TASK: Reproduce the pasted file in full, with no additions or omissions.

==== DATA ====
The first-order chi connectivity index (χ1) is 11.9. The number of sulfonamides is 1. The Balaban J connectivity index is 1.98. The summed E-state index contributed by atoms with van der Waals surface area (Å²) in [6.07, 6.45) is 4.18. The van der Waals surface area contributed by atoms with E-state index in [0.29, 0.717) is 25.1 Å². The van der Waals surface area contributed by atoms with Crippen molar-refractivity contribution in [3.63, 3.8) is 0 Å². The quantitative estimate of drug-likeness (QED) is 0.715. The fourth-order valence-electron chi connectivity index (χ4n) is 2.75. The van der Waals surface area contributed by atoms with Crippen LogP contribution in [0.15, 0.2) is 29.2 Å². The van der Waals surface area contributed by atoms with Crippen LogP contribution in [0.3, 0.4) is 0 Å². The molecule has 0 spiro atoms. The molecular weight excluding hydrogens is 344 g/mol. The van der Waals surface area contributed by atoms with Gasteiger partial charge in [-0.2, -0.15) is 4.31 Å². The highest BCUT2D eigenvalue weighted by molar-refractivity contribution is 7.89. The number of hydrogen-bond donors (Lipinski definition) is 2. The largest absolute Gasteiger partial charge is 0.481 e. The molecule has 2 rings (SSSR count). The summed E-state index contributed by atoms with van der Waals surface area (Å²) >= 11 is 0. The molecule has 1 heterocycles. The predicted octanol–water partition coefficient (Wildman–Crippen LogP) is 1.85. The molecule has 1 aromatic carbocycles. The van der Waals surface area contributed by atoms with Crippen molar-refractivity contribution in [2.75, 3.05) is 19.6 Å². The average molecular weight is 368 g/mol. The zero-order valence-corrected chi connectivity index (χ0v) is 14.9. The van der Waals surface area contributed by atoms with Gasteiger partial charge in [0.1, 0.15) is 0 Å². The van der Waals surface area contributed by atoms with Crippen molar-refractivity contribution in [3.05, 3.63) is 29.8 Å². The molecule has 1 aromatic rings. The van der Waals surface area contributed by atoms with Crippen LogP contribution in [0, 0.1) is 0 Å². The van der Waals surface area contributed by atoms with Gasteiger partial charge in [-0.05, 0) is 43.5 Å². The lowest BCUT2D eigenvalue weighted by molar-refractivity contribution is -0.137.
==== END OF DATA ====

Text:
The first-order chi connectivity index (χ1) is 11.9. The number of sulfonamides is 1. The Balaban J connectivity index is 1.98. The summed E-state index contributed by atoms with van der Waals surface area (Å²) in [6.07, 6.45) is 4.18. The van der Waals surface area contributed by atoms with E-state index in [0.29, 0.717) is 25.1 Å². The van der Waals surface area contributed by atoms with Crippen molar-refractivity contribution in [3.63, 3.8) is 0 Å². The quantitative estimate of drug-likeness (QED) is 0.715. The fourth-order valence-electron chi connectivity index (χ4n) is 2.75. The van der Waals surface area contributed by atoms with Crippen LogP contribution in [0.15, 0.2) is 29.2 Å². The van der Waals surface area contributed by atoms with Crippen LogP contribution in [0.3, 0.4) is 0 Å². The molecule has 0 spiro atoms. The molecular weight excluding hydrogens is 344 g/mol. The van der Waals surface area contributed by atoms with Gasteiger partial charge in [-0.2, -0.15) is 4.31 Å². The highest BCUT2D eigenvalue weighted by molar-refractivity contribution is 7.89. The number of hydrogen-bond donors (Lipinski definition) is 2. The largest absolute Gasteiger partial charge is 0.481 e. The molecule has 2 rings (SSSR count). The summed E-state index contributed by atoms with van der Waals surface area (Å²) >= 11 is 0. The molecule has 1 heterocycles. The predicted octanol–water partition coefficient (Wildman–Crippen LogP) is 1.85. The molecule has 1 aromatic carbocycles. The van der Waals surface area contributed by atoms with Crippen molar-refractivity contribution in [2.75, 3.05) is 19.6 Å². The average molecular weight is 368 g/mol. The zero-order valence-corrected chi connectivity index (χ0v) is 14.9. The van der Waals surface area contributed by atoms with Gasteiger partial charge in [0.1, 0.15) is 0 Å². The van der Waals surface area contributed by atoms with Crippen molar-refractivity contribution in [3.05, 3.63) is 29.8 Å². The molecule has 1 aromatic rings. The van der Waals surface area contributed by atoms with Crippen LogP contribution in [0, 0.1) is 0 Å². The van der Waals surface area contributed by atoms with Gasteiger partial charge in [-0.05, 0) is 43.5 Å². The lowest BCUT2D eigenvalue weighted by molar-refractivity contribution is -0.137.